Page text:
New technology fuses MRI, ultrasound to achieve targeted biopsy of prostate cancer

A new prostate-imaging technology that fuses MRI with real-time, three-dimensional ultrasound may offer a more exacting method to obtain biopsy specimens from suspicious areas within the organ.

Four UCLA departments — urology, radiology, pathology and biomedical engineering — collaborated with the medical device company Eigen Inc. to develop and test the technology. The team's early experiences with it are reported in the online May–June issue of Urologic Oncology.

"It's difficult to identify and target suspicious areas using two-dimensional, conventional ultrasound, so urologists currently take samples systematically from the entire prostate," said study author Dr. Leonard Marks, a professor of urology at the David Geffen School of Medicine at UCLA. "The advent of MRI–ultrasound fusion has led to a promising advance in prostate imaging and biopsy targeting.

"Despite the technology revolution of the past several decades, we are still performing prostate biopsies just the same as in the mid-1980s," he said. "We are hopeful that new imaging methods like MRI–ultrasound fusion may soon change that."

According to the American Cancer Society, 230,000 cases of prostate cancer will be diagnosed this year, but not every one of them is deadly. Many small prostate cancers are not serious health threats, and in those cases, surveillance programs can help men avoid radical treatments like surgery. Many smaller cancers grow so slowly that they may never require treatment at all. The new imaging technology could help doctors differentiate the serious cancers from the insignificant.

source: UCLA


Baptist Health of Northeast Florida Acquires Brainsuite® iMRI and Brainsuite® iCT Digitally Integrated ORs

WESTCHESTER, Ill., April 11, 2011 /PRNewswire/ -- Baptist Health of Northeast Florida will be the first health system in North America to offer intra-operative imaging during pediatric and adult brain surgery and non-surgical radiosurgical procedures with the Brainlab Brainsuite® iMRI (intra-operative magnetic resonance imaging), featuring the GE Healthcare 1.5T Optima™ MR450w wide-bore scanner, and Brainsuite® iCT (intra-operative computed tomography), featuring the Siemens SOMATOM® Sensation Open CT scanner. They will be integrated into a new 11-story patient care tower scheduled to open in December 2012.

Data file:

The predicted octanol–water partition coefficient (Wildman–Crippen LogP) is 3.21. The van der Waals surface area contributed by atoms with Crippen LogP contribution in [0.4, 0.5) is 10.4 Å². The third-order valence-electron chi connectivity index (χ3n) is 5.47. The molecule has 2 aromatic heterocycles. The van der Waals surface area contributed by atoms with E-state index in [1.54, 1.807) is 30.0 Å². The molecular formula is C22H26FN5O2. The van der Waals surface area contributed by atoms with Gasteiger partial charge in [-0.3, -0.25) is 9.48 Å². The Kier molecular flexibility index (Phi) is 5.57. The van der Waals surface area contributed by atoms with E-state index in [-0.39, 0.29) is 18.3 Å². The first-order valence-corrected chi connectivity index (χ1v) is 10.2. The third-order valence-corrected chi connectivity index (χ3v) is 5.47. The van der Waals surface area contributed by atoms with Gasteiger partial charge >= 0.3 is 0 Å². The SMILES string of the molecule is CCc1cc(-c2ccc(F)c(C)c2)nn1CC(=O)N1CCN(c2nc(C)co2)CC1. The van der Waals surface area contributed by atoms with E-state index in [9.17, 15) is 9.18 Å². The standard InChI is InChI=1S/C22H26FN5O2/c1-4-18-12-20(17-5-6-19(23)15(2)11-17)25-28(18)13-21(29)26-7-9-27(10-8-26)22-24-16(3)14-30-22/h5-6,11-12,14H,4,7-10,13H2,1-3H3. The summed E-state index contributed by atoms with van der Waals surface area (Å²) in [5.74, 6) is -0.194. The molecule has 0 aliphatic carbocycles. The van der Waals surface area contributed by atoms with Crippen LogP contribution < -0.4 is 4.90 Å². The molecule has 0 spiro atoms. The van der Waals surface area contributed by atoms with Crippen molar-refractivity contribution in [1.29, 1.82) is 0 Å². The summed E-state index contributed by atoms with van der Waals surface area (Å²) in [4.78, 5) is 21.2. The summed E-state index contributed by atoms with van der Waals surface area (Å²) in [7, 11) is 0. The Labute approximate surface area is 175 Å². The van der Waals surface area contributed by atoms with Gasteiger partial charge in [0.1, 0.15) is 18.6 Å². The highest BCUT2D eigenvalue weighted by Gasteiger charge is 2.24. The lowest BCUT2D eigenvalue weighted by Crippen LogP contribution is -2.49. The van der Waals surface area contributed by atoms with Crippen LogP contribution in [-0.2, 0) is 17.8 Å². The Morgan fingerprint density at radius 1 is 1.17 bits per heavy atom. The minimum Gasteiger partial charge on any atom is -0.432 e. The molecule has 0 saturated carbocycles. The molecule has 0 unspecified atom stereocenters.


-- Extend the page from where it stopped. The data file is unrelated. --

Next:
Two Baptist Health hospitals—Baptist Medical Center and Wolfson Children's Hospital—will be able to efficiently share the technology for neurosurgical procedures. The hospitals are well-known nationally for neurosurgery, and Baptist Medical Center was named in U.S. News & World Report's "Best Hospitals 2009-2010" and among the top 50 hospitals for neurology and neurosurgery.

"We're pleased to be able to provide our community with technology that can aid in the success of brain procedures," said John Wilbanks, executive vice president and chief operating officer, Baptist Health. "Brainsuite offers the possibility that patients will need fewer procedures and have better outcomes."

Brainsuite iMRI and iCT will create digitally integrated operating rooms that can provide intra-operative, diagnostic iMRI and iCT imaging and patient data. This will help to allow adult and pediatric neurosurgeons to determine a tumor's location and remove additional tumor cells while avoiding critical functional areas of the brain—all during the same procedure. Rather than waiting until after surgery to determine whether a procedure has removed diseased tissue from the brain (as is done traditionally), patients can be evaluated in the OR, while still under anesthesia, and neurosurgeons can perform additional surgery if needed.

source: PR Newswire